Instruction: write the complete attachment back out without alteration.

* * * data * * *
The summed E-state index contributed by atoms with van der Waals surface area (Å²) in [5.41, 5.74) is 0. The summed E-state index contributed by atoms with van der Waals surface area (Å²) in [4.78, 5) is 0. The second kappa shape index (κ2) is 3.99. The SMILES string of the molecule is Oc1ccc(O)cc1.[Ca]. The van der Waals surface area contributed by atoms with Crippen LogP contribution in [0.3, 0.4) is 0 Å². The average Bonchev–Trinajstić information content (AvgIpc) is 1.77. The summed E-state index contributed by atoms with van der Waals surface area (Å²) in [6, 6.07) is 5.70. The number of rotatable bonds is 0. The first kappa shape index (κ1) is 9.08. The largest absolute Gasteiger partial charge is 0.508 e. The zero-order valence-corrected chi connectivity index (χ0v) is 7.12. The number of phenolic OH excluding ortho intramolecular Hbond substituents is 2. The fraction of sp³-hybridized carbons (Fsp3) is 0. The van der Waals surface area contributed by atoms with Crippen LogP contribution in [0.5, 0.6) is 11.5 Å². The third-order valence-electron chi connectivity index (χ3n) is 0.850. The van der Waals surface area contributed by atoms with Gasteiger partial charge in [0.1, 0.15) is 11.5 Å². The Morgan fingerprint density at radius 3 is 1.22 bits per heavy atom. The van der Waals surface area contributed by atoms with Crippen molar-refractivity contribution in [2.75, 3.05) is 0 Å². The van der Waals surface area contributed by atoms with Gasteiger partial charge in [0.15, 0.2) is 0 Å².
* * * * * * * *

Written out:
The summed E-state index contributed by atoms with van der Waals surface area (Å²) in [5.41, 5.74) is 0. The summed E-state index contributed by atoms with van der Waals surface area (Å²) in [4.78, 5) is 0. The second kappa shape index (κ2) is 3.99. The SMILES string of the molecule is Oc1ccc(O)cc1.[Ca]. The van der Waals surface area contributed by atoms with Crippen LogP contribution in [0.3, 0.4) is 0 Å². The average Bonchev–Trinajstić information content (AvgIpc) is 1.77. The summed E-state index contributed by atoms with van der Waals surface area (Å²) in [6, 6.07) is 5.70. The number of rotatable bonds is 0. The first kappa shape index (κ1) is 9.08. The largest absolute Gasteiger partial charge is 0.508 e. The zero-order valence-corrected chi connectivity index (χ0v) is 7.12. The number of phenolic OH excluding ortho intramolecular Hbond substituents is 2. The fraction of sp³-hybridized carbons (Fsp3) is 0. The van der Waals surface area contributed by atoms with Crippen LogP contribution in [0.5, 0.6) is 11.5 Å². The third-order valence-electron chi connectivity index (χ3n) is 0.850. The van der Waals surface area contributed by atoms with Gasteiger partial charge in [0.1, 0.15) is 11.5 Å². The Morgan fingerprint density at radius 3 is 1.22 bits per heavy atom. The van der Waals surface area contributed by atoms with Crippen molar-refractivity contribution in [2.75, 3.05) is 0 Å². The van der Waals surface area contributed by atoms with Gasteiger partial charge in [0.15, 0.2) is 0 Å².